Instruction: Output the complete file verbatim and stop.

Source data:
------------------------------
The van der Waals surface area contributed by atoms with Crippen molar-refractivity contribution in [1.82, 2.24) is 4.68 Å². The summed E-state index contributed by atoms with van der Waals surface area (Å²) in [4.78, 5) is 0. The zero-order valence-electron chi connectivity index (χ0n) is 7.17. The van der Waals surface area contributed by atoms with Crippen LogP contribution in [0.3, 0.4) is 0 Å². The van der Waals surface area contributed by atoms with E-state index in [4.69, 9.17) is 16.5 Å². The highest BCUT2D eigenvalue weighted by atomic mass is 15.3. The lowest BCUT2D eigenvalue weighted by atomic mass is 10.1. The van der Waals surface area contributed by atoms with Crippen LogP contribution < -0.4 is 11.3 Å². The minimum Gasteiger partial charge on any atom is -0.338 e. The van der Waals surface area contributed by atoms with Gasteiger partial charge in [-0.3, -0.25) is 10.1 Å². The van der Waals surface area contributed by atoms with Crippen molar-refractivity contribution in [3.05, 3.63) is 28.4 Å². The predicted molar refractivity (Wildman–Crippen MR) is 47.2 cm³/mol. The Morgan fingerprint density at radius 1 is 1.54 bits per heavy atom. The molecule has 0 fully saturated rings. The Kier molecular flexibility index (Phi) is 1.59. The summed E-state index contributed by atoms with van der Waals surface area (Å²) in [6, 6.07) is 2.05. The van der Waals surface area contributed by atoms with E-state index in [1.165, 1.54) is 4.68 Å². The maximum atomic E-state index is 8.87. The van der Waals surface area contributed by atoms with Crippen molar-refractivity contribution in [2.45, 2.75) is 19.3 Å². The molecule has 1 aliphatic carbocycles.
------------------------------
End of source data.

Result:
The van der Waals surface area contributed by atoms with Crippen molar-refractivity contribution in [1.82, 2.24) is 4.68 Å². The summed E-state index contributed by atoms with van der Waals surface area (Å²) in [4.78, 5) is 0. The zero-order valence-electron chi connectivity index (χ0n) is 7.17. The van der Waals surface area contributed by atoms with Crippen LogP contribution in [0.3, 0.4) is 0 Å². The van der Waals surface area contributed by atoms with E-state index in [4.69, 9.17) is 16.5 Å². The highest BCUT2D eigenvalue weighted by atomic mass is 15.3. The lowest BCUT2D eigenvalue weighted by atomic mass is 10.1. The van der Waals surface area contributed by atoms with Crippen LogP contribution < -0.4 is 11.3 Å². The minimum Gasteiger partial charge on any atom is -0.338 e. The van der Waals surface area contributed by atoms with Gasteiger partial charge in [-0.3, -0.25) is 10.1 Å². The van der Waals surface area contributed by atoms with Crippen molar-refractivity contribution in [3.05, 3.63) is 28.4 Å². The predicted molar refractivity (Wildman–Crippen MR) is 47.2 cm³/mol. The Morgan fingerprint density at radius 1 is 1.54 bits per heavy atom. The molecule has 0 fully saturated rings. The Kier molecular flexibility index (Phi) is 1.59. The summed E-state index contributed by atoms with van der Waals surface area (Å²) in [6, 6.07) is 2.05. The van der Waals surface area contributed by atoms with E-state index in [1.165, 1.54) is 4.68 Å². The maximum atomic E-state index is 8.87. The van der Waals surface area contributed by atoms with Crippen molar-refractivity contribution in [2.45, 2.75) is 19.3 Å². The molecule has 1 aliphatic carbocycles.